I believe that there is a difference between a shy child and a natural introvert, though a lot of introverts tend to be what one might consider shy. I know a lot of introverted children feel obligated/pressured to be "more social," enjoy groups of people and be more talkative. They are led to believe that their natural "in the background" tendency is not as acceptable as the more outgoing child.

If a child is polite, looks people in the eye when talking, and responds to questions, but is content with being alone or more comfortable in a smaller group setting, or comfortable listening rather than talking, she/he may just be an introvert.

I have raised eight children and have 47 grandchildren so far, and I have very few introverted progeny, perhaps less than a handful. :) To be around a person who is content to be quiet and not interact much vocally can be uncomfortable, but I have learned that I need to be comfortable with them and try to understand that they may be uncomfortable when pressured to talk more or interact more. It has been a lesson for me to allow spaces of silence and enjoy another's presence without a lot of talk; it has not come naturally to me! I believe these children need to be respected for how God created them.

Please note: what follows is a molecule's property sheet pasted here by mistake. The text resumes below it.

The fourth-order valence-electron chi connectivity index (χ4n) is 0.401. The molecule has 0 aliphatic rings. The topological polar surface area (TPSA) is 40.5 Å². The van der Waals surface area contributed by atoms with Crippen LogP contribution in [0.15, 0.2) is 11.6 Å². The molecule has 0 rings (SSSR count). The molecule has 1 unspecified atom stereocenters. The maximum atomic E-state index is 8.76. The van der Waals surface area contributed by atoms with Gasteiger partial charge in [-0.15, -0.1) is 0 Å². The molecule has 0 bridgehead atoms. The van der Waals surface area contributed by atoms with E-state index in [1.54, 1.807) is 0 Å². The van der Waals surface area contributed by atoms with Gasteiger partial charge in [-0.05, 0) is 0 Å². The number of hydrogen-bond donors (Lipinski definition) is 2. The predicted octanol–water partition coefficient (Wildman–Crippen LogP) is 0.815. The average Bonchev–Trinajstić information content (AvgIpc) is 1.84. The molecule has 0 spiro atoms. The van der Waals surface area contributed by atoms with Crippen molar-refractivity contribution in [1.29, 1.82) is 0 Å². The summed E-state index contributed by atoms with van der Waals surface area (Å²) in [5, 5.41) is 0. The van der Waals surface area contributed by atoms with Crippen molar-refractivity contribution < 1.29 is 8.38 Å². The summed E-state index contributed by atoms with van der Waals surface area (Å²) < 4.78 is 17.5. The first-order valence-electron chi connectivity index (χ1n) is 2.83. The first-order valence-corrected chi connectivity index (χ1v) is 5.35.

There is a website for introverts and one of the articles features "introvert strategies for extrovert play," which may be helpful. I do not know if it is acceptable to post a link in these comments, but you can search on quietrev.com for this article. Also, there is a website where Carol Tuttle talks about the four different types of energies people have, which encourages people to accept who they are and live their true selves rather than try to be someone else. She encourages parents to learn about their children's energy types so the parents can lovingly accept and interact with each child.